TWO doctors are running the Goring 10km blindfolded to raise money for eye patients in Kenya.
Madeleine Bastawrous, who grew up and went to school in the village, will tackle the challenge with her husband Andrew on Sunday.
Along with six blindfolded supporters, the couple hope to raise £10,000 for Mr Bastawrous’ work for the Kenyan Ministry of Health.
Joining them are Andrew’s sister Mary-Anne, Mary-Anne’s fiancé Daniel Walters and friends Katherine Cook and Matthew, Jonathan and David Harrison.
The group will work in pairs, with four acting as unblindfolded guides before swapping roles halfway through.
Mr Bastawrous, 32, is studying 3,000 patients across Kenya’s Nakuru district to help the ministry understand the progression of eye disease.
He has developed a way of examining eyes with a mobile phone camera and a specialist app, which means his team can work in remote rural areas.
Mrs Bastawrous, also 32, plans to open a bakery in the city of Nakuru to raise funds for community projects and health programmes.
She has been offered land and premises but still needs to pay for equipment and staff training.
If the pair beat their £10,000 target, the extra money will go towards her goal.
The couple have raised £4,000 so far, which includes an anonymous donation of £2,000.
This will pay to treat patients who are found to have eye problems during Mr Bastawrous’ study.
It will cover operations, glasses, eye drops and medication as well as transport to hospital and follow-up appointments.
Just £40 will pay for a cataract removal, which is the most commonly required procedure.
Mrs Bastawrous grew up in Milldown Road, where her parents Helen and Chris McCutcheon still live.
She attended Goring Primary School and Didcot Girls’ School before going to the University of Leeds, where she met her husband.
The pair married in 2008 at St Thomas’ Church in Goring, where Mrs Bastawrous was a chorister as a child.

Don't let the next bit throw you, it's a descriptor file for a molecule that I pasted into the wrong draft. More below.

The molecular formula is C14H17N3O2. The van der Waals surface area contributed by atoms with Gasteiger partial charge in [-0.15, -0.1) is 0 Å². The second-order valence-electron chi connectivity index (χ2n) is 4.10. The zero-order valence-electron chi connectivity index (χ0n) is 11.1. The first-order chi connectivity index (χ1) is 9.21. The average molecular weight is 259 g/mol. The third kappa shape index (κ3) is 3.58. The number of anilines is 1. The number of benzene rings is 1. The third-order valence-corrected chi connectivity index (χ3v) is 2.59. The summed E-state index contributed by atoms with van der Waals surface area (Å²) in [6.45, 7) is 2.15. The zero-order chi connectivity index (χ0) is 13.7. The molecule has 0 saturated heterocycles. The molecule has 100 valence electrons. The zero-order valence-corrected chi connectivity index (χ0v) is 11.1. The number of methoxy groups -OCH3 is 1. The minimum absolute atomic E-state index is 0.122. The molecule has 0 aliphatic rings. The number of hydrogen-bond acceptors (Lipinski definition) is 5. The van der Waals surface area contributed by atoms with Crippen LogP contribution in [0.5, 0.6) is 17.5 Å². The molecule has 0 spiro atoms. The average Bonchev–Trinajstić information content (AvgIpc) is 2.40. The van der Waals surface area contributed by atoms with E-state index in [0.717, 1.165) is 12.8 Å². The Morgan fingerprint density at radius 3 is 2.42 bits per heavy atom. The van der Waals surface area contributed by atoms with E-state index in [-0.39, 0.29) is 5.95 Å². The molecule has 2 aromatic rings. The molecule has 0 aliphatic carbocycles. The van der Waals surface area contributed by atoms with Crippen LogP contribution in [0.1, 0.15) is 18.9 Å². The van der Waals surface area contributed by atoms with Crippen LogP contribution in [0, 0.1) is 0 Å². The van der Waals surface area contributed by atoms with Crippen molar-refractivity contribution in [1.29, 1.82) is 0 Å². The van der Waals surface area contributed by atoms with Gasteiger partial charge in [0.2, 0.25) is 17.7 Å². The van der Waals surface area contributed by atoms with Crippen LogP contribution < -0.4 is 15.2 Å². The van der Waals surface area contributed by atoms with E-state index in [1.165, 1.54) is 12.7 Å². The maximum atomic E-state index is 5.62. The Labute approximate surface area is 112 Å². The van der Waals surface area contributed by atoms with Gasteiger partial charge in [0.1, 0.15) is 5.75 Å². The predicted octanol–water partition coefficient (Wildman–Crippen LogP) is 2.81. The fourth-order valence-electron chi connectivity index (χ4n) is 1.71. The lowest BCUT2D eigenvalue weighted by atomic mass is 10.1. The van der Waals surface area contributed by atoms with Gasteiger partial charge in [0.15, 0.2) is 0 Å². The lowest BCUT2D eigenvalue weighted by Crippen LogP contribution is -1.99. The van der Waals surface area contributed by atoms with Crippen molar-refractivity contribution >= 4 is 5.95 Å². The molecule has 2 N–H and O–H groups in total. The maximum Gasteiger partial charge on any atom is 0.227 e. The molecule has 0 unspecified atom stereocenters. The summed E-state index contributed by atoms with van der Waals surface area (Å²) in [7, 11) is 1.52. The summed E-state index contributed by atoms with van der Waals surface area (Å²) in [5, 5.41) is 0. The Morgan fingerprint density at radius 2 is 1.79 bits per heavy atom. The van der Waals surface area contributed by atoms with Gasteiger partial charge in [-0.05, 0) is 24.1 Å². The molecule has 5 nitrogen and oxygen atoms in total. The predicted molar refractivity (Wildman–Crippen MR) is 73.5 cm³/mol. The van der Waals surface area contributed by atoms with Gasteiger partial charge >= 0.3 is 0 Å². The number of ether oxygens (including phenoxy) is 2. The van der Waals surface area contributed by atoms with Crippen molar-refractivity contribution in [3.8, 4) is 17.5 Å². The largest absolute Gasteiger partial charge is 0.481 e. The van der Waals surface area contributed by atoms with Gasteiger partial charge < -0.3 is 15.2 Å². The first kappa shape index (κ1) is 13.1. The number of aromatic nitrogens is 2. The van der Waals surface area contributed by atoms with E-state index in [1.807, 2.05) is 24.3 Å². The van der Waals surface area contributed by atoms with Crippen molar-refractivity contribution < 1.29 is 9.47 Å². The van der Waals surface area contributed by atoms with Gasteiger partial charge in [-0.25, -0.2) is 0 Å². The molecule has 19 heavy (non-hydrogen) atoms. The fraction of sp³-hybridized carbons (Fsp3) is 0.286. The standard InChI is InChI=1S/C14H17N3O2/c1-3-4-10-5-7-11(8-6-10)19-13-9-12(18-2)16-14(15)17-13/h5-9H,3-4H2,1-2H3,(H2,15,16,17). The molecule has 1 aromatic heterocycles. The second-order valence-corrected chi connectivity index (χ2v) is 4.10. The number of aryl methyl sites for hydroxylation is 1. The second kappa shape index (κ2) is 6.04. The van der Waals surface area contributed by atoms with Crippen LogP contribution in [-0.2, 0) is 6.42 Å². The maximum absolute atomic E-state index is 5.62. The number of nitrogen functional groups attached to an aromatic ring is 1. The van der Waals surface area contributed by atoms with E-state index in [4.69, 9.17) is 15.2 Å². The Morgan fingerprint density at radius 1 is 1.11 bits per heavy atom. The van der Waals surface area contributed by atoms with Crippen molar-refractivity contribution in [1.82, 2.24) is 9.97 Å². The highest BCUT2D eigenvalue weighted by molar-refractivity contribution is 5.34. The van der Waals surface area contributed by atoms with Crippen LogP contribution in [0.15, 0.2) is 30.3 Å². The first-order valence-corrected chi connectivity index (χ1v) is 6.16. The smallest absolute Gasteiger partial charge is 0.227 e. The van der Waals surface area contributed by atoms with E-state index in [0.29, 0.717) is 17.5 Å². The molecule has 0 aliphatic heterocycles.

They lived in nearby Cholsey for several years before moving to Cheshire with one-year-old son Lucas.
All three moved to Nakuru in October last year and will live there for another 12 months.
They are staying with Mr and Mrs McCutcheon for the next month before flying back to finish the project.
Mrs Bastawrous said: “I’ve done the Goring 10km before, but because of what we’re doing in Kenya it made sense to do it blindfolded.
“We didn’t want to just approach people and ask them to give us money - we wanted to do something a little bit different.
“I run every morning but we haven’t practised the route blindfolded yet, so that’s going to be a big objective for us this week.
“The others are very excited about taking part. It’s something they’ve never done before and it’s fantastic to see them so inspired.
“The Goring 10km is a beautiful run, though obviously we won’t see a lot of it this time round.
“But on the plus side, at least we won’t see if anyone’s laughing at us.”
Mr and Mrs Bastawrous are on career breaks from the NHS, for whom Mrs Bastawrous is a paediatrician at the Oxford Deanery training school.
Her husband, an opthalmologist, is on temporary placement with the London School of Hygiene and Tropical Medicine.
The pair are giving a talk about their work at the Morrell Rooms in Streatley tomorrow night (Saturday).
Tickets are £5, which includes refreshments from Pierreponts in Goring.
Mr Bastawrous said: “We didn’t think it was fair to just diagnose people with eye problems without doing something to help them.
“I hope we manage to hit our target - if we don’t, we will have to find some other way of getting the money.
“Over here, visually impaired people have aids like Braille, guide dogs and social services, but there’s nothing like that in Kenya.
“There’s no free health care either, so if a person starts losing their sight it can put a heavy burden on their families as well.”
To donate to the couple’s campaign, visit www.justgiving.com/eyecarekenya.
* The Goring 10km starts outside Storton Lodge in Icknield Road at 11am tomorrow.
To find out more or register, visit www.goring10k.co.uk.